Here, unlike the lower cliffs, the face drops off dramatically. There isn’t a lot of space up there to muck about safely, so I was tending to stay close to the trees to sit and to take more photographs. In addition, the forest floor of the summit bleeds water onto the cliff so that much of it is damp, or wet, or slick, or slimed with algae, or all of the above. I wanted a shot from a spot near the edge of the cliff and so was carefully picking my way over toward it. I saw a dry spot between some slick mats of lichens and stepped there. But what looked like dry granite was not only wet, but also slick. My boots, the “comfortable” pair I had worn, had no proper treads and I slipped, both feet going out from under me.

For a second I could see myself going over the edge of the cliff to my death. I was very close to the slope. But instead of sliding, I landed solidly on my back with quite a loud thud. Lardass down! For a second I just lay there and kept what was left of my wits about me. I didn’t want to get up only to slide closer to the edge. So I turned, got to one knee, and was able to reach up and grasp the limb of a green pine and used that to steady myself. Carefully, I moved away from the cliff and back to where I’d stashed my pack.

Sitting there, I drank down about a liter of water, calmed down, and decided to trash the boots when I got home. They were certainly comfortable, but not worth what I’d just experienced. I’ll buy a new pair of scrambling boots next week. I’ve got them picked out and only have to drive to the shop and pick them up. And I’ll be breaking in that other pair.

Going back down the mountain, I went straight across to the river opposite the trailhead. I put down my pack, took out my beach towel and my bathing suit and using the towel as a cover, I changed into my trunks. My shirt was, quite literally, wringing wet with perspiration. The crowds of locals who had been swimming in huge numbers when I’d arrived were all gone. I had the river to myself, and took my soapfree, clearwater bath here:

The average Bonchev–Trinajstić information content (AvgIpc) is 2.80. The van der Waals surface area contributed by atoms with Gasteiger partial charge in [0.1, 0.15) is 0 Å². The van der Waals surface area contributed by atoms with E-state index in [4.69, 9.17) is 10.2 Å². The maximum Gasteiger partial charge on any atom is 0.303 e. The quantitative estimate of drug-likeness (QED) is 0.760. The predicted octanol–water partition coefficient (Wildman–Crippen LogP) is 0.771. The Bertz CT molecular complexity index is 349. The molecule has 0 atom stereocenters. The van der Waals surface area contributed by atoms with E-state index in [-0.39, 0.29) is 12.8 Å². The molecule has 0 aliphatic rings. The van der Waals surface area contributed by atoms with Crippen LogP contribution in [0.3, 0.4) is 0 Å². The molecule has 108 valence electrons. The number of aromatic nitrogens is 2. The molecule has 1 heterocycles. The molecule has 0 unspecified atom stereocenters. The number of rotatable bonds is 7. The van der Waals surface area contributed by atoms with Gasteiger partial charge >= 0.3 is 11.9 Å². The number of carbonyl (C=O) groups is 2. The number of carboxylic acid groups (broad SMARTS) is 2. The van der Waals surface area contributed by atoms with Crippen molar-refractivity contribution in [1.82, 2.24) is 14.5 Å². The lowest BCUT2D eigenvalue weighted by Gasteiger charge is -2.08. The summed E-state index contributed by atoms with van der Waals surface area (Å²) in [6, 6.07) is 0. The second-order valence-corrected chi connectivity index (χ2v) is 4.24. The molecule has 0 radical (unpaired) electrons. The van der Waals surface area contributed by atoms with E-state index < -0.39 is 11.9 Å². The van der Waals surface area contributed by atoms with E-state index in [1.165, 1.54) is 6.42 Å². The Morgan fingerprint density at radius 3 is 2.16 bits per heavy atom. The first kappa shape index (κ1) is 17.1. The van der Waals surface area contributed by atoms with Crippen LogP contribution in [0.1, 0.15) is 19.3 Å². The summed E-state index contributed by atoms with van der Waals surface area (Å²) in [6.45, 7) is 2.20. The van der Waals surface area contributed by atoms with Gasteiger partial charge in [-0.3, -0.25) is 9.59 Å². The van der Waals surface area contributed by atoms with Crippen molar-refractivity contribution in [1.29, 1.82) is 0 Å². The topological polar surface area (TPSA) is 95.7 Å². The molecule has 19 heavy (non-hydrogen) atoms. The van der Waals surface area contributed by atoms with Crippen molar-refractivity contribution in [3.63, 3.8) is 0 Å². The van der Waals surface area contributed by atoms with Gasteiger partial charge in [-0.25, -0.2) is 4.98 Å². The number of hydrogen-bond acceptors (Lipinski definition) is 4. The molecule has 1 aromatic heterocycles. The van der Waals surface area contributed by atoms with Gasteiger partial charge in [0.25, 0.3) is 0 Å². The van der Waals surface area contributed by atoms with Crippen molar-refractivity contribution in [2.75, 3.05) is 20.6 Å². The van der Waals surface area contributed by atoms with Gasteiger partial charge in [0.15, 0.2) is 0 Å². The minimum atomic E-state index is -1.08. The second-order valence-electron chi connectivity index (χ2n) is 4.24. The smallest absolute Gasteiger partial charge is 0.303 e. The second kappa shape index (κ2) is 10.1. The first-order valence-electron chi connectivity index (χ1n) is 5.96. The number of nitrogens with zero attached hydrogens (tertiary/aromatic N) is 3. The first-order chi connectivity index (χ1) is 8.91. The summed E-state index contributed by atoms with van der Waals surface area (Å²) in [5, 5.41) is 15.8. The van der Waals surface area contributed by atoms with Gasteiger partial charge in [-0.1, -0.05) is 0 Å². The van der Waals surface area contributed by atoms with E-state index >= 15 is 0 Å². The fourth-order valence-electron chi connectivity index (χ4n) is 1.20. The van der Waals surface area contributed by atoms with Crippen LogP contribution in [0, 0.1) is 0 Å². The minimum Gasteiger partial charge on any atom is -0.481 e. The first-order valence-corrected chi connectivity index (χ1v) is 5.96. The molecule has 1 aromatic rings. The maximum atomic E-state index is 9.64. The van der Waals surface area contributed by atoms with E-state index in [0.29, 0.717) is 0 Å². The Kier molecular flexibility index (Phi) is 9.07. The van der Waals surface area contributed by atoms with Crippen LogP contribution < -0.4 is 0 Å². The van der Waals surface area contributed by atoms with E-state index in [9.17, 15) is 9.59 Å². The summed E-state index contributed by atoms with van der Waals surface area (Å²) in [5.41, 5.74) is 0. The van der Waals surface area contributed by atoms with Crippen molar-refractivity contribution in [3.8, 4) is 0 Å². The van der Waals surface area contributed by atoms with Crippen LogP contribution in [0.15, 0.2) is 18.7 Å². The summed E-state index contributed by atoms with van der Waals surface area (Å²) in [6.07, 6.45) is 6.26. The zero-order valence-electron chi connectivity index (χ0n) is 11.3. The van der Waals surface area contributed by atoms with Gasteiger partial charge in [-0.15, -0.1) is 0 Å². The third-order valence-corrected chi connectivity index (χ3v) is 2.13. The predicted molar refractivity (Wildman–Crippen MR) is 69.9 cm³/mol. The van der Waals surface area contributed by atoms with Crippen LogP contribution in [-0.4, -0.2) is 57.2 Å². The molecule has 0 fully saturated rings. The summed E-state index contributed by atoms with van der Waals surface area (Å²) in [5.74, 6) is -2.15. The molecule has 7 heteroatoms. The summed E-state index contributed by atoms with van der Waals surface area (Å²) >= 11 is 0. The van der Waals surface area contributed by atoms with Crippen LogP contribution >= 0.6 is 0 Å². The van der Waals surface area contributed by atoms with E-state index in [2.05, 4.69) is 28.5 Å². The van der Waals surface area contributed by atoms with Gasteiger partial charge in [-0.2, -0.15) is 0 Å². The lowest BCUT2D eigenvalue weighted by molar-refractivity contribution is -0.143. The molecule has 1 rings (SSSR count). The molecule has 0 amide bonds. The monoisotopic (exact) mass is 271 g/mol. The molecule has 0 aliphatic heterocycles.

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After a short dip, making sure I was clean and refreshed, I got into some dry clothes. I took this photo of my stuff on the bank, and not until the following morning did I realize that I’d left my best hiking staff on the riverbank! Alas.

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A postscript: When I was sitting there with my daypack, after my slip, I decided to have a sandwich. But I soon realized, digging through the pack, that I’d left the sandwiches I’d prepared the night before sitting in the fridge. Maybe I was trying to tell myself something. (Or else I’m just getting even more forgetful as I age.)

Tuesday, September 26, 2006

What They Do!

Well, they’ smilin’ in yo’ face.
All th’ time dey wanna take yo’ place.

The animals.

All of my pals and relatives know that I have a unique way of looking at the critter world. The animals that co-populate the Earth with us in ever-shrinking numbers as we squeeze them out of their habitats as we move ever and ever into more and more living space.

I’m not sure, exactly, whence my feelings about the other creatures of this planet. I like to blame Ernest Thompson Seton, who wrote so well and so sympathetically of the lives of the hunted. One of his greatest works is entitled Wild Animals I Have Known. Known. Not “seen”. Or “killed” (although he did kill them, from time to time). Or he could have used the word “witnessed”, or some similar term. But he didn’t do this. He knew these wild animals. The way you might know a person you meet. He elevated animals to the level of humans. That always stuck with me, even though I was probably only eight or nine years old the first time I encountered his work.